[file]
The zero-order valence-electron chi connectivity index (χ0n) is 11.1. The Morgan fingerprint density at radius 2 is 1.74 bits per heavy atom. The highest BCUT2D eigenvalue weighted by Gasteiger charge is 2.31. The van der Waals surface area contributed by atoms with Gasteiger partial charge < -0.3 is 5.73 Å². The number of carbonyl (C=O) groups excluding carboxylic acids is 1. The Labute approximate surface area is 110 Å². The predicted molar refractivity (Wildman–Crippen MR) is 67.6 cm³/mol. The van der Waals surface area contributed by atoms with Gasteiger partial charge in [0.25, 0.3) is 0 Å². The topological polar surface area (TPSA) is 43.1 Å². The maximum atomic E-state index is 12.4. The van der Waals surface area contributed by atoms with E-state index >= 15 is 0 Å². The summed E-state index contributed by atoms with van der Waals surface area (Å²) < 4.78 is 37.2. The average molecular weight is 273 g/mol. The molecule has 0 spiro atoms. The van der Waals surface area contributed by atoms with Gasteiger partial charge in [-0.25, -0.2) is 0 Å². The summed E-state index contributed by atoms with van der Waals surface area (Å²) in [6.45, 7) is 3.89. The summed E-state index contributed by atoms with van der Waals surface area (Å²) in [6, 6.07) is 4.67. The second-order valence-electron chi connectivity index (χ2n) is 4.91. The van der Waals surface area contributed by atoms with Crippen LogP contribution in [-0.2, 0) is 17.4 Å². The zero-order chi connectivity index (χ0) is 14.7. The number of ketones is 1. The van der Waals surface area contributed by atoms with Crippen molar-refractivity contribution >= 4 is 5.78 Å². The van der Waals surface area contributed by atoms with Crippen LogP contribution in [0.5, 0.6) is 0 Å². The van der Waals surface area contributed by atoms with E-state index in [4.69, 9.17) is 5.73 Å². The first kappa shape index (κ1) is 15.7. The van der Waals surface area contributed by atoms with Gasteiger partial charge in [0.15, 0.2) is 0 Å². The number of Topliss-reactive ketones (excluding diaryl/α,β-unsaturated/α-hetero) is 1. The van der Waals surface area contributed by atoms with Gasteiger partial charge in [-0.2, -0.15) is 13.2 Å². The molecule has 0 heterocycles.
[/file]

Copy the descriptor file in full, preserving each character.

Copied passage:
The zero-order valence-electron chi connectivity index (χ0n) is 11.1. The Morgan fingerprint density at radius 2 is 1.74 bits per heavy atom. The highest BCUT2D eigenvalue weighted by Gasteiger charge is 2.31. The van der Waals surface area contributed by atoms with Gasteiger partial charge < -0.3 is 5.73 Å². The number of carbonyl (C=O) groups excluding carboxylic acids is 1. The Labute approximate surface area is 110 Å². The predicted molar refractivity (Wildman–Crippen MR) is 67.6 cm³/mol. The van der Waals surface area contributed by atoms with Gasteiger partial charge in [0.25, 0.3) is 0 Å². The topological polar surface area (TPSA) is 43.1 Å². The maximum atomic E-state index is 12.4. The van der Waals surface area contributed by atoms with E-state index >= 15 is 0 Å². The summed E-state index contributed by atoms with van der Waals surface area (Å²) < 4.78 is 37.2. The average molecular weight is 273 g/mol. The molecule has 0 spiro atoms. The van der Waals surface area contributed by atoms with Gasteiger partial charge in [-0.25, -0.2) is 0 Å². The summed E-state index contributed by atoms with van der Waals surface area (Å²) in [6.45, 7) is 3.89. The summed E-state index contributed by atoms with van der Waals surface area (Å²) in [6, 6.07) is 4.67. The second-order valence-electron chi connectivity index (χ2n) is 4.91. The van der Waals surface area contributed by atoms with Crippen LogP contribution in [-0.2, 0) is 17.4 Å². The zero-order chi connectivity index (χ0) is 14.7. The number of ketones is 1. The van der Waals surface area contributed by atoms with Crippen molar-refractivity contribution >= 4 is 5.78 Å². The van der Waals surface area contributed by atoms with Crippen LogP contribution in [0.5, 0.6) is 0 Å². The van der Waals surface area contributed by atoms with E-state index in [4.69, 9.17) is 5.73 Å². The first kappa shape index (κ1) is 15.7. The van der Waals surface area contributed by atoms with Gasteiger partial charge in [0.15, 0.2) is 0 Å². The number of Topliss-reactive ketones (excluding diaryl/α,β-unsaturated/α-hetero) is 1. The van der Waals surface area contributed by atoms with Gasteiger partial charge in [-0.2, -0.15) is 13.2 Å². The molecule has 0 heterocycles.